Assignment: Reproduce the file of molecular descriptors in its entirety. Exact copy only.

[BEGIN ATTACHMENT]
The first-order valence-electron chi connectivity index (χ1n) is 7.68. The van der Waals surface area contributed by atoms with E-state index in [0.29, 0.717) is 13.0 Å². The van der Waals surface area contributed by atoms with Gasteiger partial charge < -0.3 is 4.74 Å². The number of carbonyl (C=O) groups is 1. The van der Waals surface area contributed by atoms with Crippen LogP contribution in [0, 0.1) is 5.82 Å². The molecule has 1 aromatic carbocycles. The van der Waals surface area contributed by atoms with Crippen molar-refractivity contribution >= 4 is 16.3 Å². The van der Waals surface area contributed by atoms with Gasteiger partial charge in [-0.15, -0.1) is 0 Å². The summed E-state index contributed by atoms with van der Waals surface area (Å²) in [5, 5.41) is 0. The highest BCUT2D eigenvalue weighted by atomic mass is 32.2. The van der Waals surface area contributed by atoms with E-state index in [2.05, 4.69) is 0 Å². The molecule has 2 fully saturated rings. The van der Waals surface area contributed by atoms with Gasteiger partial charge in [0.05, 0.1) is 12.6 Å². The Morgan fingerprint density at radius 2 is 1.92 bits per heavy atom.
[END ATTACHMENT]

The first-order valence-electron chi connectivity index (χ1n) is 7.68. The van der Waals surface area contributed by atoms with E-state index in [0.29, 0.717) is 13.0 Å². The van der Waals surface area contributed by atoms with Gasteiger partial charge < -0.3 is 4.74 Å². The number of carbonyl (C=O) groups is 1. The van der Waals surface area contributed by atoms with Crippen LogP contribution in [0, 0.1) is 5.82 Å². The molecule has 1 aromatic carbocycles. The van der Waals surface area contributed by atoms with Crippen molar-refractivity contribution >= 4 is 16.3 Å². The van der Waals surface area contributed by atoms with Gasteiger partial charge in [-0.15, -0.1) is 0 Å². The summed E-state index contributed by atoms with van der Waals surface area (Å²) in [5, 5.41) is 0. The highest BCUT2D eigenvalue weighted by atomic mass is 32.2. The van der Waals surface area contributed by atoms with E-state index in [2.05, 4.69) is 0 Å². The molecule has 2 fully saturated rings. The van der Waals surface area contributed by atoms with Gasteiger partial charge in [0.05, 0.1) is 12.6 Å². The Morgan fingerprint density at radius 2 is 1.92 bits per heavy atom.